Asked to discuss one of the more subtle - and potentially sensitive - points of his first training camp as the Arizona Wildcats' coach, Rich Rodriguez recalled a scene from one of his daughter's favorite movies.

In "The Lion King," the quirky but wise Rafiki hits Simba over the head with a stick. Hurt, the lion asks the mandrill monkey why he did it.

Rafiki's response: "It doesn't matter. It's in the past."

Expect Rodriguez to deliver a similar response when the subject of Arizona's previous football teams and schemes come up.

"We have to learn from (the past)," he said, "but we don't need to dwell on it."

In fact, the Wildcats have already distanced themselves - respectfully, of course - from the old way. The team is practicing at a new facility this summer, running new offensive and defensive schemes and focusing on moving forward after a dismal 2011 season.

Here's a look at what is different during the UA's 2012 training camp:

COMPLIMENTS will be chosen carefully. Rodriguez has held off on praising individual players in favor of team-centered generalities, a trend that should continue until the UA opens its season Sept. 1 against Toledo at Arizona Stadium at 7:30 p.m.

While outsiders may see Rodriguez as coy, the truth is more complex. The coach said he "doesn't blame" fans and media for wanting more information about specific players, but he said that every player will have to work together if the UA hopes to improve on a last season's 4-8 mark.

"It's a natural tendency for fans and media to want to know about individuals: I think that's easier to write about, and its probably more interesting than typical coach-speak, talking about the team," he said.

"But this team is coming together a little bit. They understand the sum of all of our parts has to be better than we are individually. We have some good players and good athletes and all that, but we have to be better as a whole in order to have success. I think they understand that."

Wide receiver Dan Bucker said there's a good reason why Rodriguez talks about team.

"Football," he said, "is the ultimate team sport."

PRACTICES are being held at Kindall/Sancet Stadium, the former home of the baseball team. Grounds crews leveled the pitchers' mounds and sodded over the dirt infield, giving the Wildcats nearly two full fields on which to practice. So far, the field has provided a cozy, almost insular place in which to experiment with their spread-option offense and 3-3-5 defense.

Rodriguez, who remains friends with former coach Mike Stoops, has said repeatedly that his way isn't necessarily better than the Wildcats' former philosophy. It's just different.

"I'd rather not get into comparisons. There's a new coaching staff, and it's a different program," he said. "We just do things our way. If we find a better way to do it in the future, we'll change that, too.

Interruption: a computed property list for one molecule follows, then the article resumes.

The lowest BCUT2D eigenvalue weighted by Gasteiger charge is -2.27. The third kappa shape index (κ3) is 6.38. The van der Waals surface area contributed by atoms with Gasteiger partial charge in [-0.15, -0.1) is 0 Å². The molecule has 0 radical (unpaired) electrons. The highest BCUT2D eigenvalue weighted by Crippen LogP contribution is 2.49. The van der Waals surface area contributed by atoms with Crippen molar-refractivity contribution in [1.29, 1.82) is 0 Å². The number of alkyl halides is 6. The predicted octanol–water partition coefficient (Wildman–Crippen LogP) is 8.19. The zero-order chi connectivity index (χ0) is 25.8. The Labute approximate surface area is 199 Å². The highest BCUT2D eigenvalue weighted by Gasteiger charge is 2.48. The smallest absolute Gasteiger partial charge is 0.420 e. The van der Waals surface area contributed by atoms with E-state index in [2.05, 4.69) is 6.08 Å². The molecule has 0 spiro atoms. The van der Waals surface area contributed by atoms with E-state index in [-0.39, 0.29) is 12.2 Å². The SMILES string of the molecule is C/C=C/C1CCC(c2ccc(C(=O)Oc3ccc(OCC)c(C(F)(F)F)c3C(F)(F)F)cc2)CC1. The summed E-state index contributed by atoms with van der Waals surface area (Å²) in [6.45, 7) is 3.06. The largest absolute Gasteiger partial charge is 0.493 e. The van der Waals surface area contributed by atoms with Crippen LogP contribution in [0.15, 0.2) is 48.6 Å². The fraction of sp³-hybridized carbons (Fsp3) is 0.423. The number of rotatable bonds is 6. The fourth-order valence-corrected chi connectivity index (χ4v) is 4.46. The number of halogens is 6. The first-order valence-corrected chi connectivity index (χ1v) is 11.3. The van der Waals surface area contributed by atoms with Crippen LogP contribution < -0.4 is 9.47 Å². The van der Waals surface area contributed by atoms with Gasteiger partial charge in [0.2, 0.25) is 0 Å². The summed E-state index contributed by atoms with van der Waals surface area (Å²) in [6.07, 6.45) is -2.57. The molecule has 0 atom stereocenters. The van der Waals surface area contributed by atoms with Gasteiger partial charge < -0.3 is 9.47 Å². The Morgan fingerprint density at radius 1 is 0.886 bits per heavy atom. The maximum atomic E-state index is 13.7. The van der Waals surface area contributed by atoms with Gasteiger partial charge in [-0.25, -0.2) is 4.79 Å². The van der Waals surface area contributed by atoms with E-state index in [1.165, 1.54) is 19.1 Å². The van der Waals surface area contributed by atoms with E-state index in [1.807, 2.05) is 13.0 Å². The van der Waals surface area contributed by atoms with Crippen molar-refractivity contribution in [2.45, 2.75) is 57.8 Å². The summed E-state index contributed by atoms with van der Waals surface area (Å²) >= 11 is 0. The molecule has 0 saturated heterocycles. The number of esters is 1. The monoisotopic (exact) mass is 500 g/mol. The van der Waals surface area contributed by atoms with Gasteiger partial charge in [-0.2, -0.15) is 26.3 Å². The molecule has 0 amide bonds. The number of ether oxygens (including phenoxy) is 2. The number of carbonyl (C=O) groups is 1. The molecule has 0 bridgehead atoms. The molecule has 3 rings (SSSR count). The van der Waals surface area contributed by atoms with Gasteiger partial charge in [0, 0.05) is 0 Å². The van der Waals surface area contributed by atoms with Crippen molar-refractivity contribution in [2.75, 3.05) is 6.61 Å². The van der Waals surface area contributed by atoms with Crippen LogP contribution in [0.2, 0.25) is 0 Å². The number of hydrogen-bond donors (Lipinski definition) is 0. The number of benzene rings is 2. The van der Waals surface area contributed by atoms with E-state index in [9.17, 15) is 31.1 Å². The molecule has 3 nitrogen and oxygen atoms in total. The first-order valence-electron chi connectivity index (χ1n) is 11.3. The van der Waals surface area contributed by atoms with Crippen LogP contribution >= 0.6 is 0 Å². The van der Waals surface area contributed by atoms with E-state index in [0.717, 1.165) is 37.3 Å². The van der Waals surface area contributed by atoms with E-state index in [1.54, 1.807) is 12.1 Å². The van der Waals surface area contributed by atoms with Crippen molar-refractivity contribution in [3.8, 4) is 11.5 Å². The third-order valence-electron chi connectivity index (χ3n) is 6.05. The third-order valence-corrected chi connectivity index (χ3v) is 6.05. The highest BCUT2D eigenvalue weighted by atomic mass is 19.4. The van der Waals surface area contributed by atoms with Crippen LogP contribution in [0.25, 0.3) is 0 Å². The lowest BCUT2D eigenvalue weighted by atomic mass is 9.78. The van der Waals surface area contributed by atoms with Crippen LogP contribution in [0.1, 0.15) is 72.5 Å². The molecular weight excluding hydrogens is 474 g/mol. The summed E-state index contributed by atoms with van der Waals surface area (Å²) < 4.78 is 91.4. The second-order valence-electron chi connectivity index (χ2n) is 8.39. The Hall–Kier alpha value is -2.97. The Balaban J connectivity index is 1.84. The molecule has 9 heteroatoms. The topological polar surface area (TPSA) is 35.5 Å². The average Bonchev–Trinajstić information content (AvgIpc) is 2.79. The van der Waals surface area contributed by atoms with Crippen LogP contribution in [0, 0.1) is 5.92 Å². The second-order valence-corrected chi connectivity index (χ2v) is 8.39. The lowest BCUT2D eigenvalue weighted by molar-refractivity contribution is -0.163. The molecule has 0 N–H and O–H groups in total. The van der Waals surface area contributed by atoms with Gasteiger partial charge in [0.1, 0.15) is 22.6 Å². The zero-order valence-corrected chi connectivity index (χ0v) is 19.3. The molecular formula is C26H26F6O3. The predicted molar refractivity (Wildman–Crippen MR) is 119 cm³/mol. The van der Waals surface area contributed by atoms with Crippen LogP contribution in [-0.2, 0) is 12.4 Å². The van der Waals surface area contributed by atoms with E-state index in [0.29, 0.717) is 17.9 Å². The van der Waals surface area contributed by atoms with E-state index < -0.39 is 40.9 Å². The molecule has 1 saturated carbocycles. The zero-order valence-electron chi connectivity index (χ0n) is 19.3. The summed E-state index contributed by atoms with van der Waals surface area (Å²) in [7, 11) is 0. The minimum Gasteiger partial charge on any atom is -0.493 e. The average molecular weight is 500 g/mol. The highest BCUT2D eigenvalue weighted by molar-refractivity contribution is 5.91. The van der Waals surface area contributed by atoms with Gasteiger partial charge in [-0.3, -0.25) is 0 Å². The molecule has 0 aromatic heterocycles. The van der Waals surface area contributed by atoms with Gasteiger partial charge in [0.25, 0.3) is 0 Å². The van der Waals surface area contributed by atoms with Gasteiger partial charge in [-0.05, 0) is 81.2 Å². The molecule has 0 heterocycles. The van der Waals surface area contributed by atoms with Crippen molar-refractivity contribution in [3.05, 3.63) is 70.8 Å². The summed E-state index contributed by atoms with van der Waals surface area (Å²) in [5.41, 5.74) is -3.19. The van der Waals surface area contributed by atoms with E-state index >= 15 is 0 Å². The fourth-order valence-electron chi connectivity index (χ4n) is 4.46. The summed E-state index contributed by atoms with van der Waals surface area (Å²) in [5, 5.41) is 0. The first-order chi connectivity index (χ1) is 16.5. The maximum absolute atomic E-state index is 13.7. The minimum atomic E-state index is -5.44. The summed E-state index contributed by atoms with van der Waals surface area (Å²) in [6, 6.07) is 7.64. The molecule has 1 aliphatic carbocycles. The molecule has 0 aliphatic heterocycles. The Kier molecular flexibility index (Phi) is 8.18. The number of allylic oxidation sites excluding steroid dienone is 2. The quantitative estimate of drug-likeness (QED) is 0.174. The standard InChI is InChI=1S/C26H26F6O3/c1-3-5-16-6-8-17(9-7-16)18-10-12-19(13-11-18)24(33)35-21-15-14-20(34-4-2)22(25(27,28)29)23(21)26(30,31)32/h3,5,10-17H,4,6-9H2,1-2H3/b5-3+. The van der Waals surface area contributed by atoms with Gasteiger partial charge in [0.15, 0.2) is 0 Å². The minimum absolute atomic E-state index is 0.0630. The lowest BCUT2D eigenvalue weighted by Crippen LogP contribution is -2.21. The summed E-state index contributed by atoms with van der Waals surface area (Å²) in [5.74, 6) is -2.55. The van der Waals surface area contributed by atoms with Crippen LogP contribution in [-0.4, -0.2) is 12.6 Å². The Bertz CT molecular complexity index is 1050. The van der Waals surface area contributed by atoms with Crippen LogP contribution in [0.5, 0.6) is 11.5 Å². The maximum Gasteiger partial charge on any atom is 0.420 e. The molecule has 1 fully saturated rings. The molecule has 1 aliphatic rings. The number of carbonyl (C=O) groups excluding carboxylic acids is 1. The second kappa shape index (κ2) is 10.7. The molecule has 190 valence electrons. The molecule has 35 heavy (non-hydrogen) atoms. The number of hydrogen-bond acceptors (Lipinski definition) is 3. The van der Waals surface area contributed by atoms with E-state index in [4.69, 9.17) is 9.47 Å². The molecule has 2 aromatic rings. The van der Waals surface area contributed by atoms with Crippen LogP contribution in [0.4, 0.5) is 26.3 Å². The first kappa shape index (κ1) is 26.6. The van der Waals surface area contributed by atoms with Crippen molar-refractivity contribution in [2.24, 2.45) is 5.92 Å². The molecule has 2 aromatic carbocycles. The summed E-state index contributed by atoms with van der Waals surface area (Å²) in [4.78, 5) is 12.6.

ACCESS is more restricted than under Stoops. Training camp is closed to the public; media is allowed to watch the first half-hour and return at the end of practice to conduct interviews. The Wildcats will not hold any public scrimmages this summer, and Arizona Stadium construction has forced the UA to scrap a meet-the-team scrimmage in favor of an Aug. 19 photo and autograph session in McKale Center. The Wildcats will travel to Fort Huachuca this week, but won't hold any open-to-the-public practices or scrimmages.

Stoops' training camps were open to both the public and the media, though - like Rodriguez - the Wildcats' former coach believed in closing all of his regular-season practices. Most programs in the Pac-12 do.

SENIORS will take on a leadership role in Rodriguez's first year. The coach met with his 21 seniors the night before the start of training camp to discuss leadership and what's expected of them.

"He just wanted to reiterate the point that we are a team, and we need to grow from the bottom up," offensive lineman Trace Biskin said. "He does rely on the seniors to take leadership above everything else. He's going to turn to us at certain points, and all the seniors will have a vote."

CAPTAINS won't be decided for a while, and it's possible Rodriguez will employ different captains - likely seniors - for each of the Wildcats' 12 games. The captains-by-committee approach didn't sit well at his former stop, Michigan. At the UA, however, fans and players seem to like the idea.

Still, it would be unwise to think that Rodriguez will do things the same way in Tucson. His own past, just like Arizona's, will serve more as a reference point than a guide.

"I may pick two permanent captains and then pick two others each game," he said. "(But) I haven't decided yet. I still need to explain the honor of being a captain to the kids."


• What: Training camp

• Where: Kindall/Sancet Stadium

• When: 6-8 p.m. (closed to the public)